Basil Scott, Kt., C.J.
1. In this case it appears that a suit was filed on-line Original Side of the Court by the present appellant who was known at the time to be a resident in Hyderabad without immoveable property in British India. The suit was contested and occupied eight days in the hearing. The defendant, however, made no application for security for costs before or at the hearing of the suit in the Original Court.
2. Now that the appellant has filed an appeal and has deposited the prescribed amount according to the rules of this Court, viz., Rs. 500, as security for costs of the appeal, and within a fortnight of the date fixed for the hearing of the appeal, the respondent gives notice to the appellant to show cause why he should not deposit in Court Rs. 7,500, as security for both the costs of the appeal and the costs in the lower Court.
3. The contention on behalf of the respondent is that the case is governed by Order XLI, Rule 10, and that as the appellant is residing out of British India, the Court is bound to demand security not only for the costs of the appeal but also for the costs of the original suit.
4. If Order XLI, Rule 10, applied to the case it would not appear to be imperative upon the Court to demand security for the costs both of appeal and the original suit. The section says, 'The appellate Court may in its discretion,... demand from the appellant security for the costs of the appeal, or of the original suit, or of both : Provided that the Court shall demand such security in all cases in which the appellant is residing out of British India, and is not possessed of any sufficient immoveable property within British India....' But as the security which is previously referred to is security for the costs of the appeal or of the original suit or of both, it is not clear that 'such security ' is meant in every case to include costs of 'both.'
5. We are of opinion, however, that this Court sitting on appeal from the original suit is not governed by Order XLI, Rule 10.
6. Section 129 of the Code says :-
Notwithstanding anything in this Code, any High Court established under the Indian High Courts Act, 1861, may make such rules not inconsistent with the Letters Patent establishing it to regulate its own procedure in the exercise of its original civil jurisdiction as it shall think fit, and nothing herein contained shall affect the validity of any such rules in force at the commencement of this Code.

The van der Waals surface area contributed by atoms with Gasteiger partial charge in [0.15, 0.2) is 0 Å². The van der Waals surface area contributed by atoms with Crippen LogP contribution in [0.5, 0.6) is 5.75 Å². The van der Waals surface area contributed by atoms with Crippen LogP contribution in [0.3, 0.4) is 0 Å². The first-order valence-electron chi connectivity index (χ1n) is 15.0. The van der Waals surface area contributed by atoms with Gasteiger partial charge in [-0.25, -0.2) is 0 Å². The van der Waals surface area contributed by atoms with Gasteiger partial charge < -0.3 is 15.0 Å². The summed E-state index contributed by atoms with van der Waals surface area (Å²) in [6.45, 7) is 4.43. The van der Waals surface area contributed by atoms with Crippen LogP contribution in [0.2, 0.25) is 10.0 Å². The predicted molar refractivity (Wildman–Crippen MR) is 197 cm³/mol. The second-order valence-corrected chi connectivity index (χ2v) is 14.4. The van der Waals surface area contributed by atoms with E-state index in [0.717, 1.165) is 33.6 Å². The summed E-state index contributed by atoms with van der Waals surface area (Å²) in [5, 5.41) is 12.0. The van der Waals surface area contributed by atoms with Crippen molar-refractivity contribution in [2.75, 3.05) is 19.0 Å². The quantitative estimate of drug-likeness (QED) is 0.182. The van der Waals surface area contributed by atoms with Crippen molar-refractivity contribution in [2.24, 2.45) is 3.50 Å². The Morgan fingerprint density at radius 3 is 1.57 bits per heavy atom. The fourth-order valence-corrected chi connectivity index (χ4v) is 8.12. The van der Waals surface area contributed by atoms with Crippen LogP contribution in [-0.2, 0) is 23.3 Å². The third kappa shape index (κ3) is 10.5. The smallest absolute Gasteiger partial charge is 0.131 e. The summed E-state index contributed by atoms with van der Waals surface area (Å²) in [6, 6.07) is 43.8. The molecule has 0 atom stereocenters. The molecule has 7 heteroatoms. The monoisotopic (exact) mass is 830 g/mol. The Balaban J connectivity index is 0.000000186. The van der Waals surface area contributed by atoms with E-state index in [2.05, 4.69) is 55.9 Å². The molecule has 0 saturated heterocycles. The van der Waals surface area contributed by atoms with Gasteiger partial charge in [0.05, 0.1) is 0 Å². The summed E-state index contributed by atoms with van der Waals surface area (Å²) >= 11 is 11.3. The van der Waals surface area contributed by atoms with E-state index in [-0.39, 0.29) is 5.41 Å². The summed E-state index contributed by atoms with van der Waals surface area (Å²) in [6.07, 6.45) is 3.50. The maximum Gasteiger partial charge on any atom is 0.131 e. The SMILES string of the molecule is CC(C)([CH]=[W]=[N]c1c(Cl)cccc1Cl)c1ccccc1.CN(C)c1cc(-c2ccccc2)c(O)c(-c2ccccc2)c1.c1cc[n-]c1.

7. Now the rule in force at the commencement of this Code is No. 725 which provides that with the memorandum of appeal the appellant shall, unless specially exempted by order of the Court or allowed to appeal as a pauper, deposit in Court the sum of Rs. 500, as security for the costs of the respondent in the appeal, or if more than one, for the costs of each respondent having different interests.
8. That rule is imperative unless an order is obtained exempting the appellant and it is a rule inconsistent with the Order XLI, Rule 10.
9. The rule has always been regarded as the governing rule with reference to appeals from the Original Side as is apparent from Ahmed bin Shaik Essa Kaliffa v. Shaik Essa bin Kaliffa ILR (1888) 13 Bom. 458, in which Section 549, which is reproduced in Order XLI Rule 10, was referred to on behalf of the respondent.
10. The appellant having complied with Rule No. 725 and the respondent having abstained from applying for security of the costs of the original hearing, as he could have done, we see no reason why we should exercise our discretion by ordering that the appellant do now give security for the costs of the original hearing. We have been referred to no reported case in which such an order has been made, and we do not think (although we do not doubt our power if it were necessary in the interests of justice to make such an order) that a case has been made out for such an order at present.
11. We therefore reject the motion.
12. Costs to be costs in the appeal.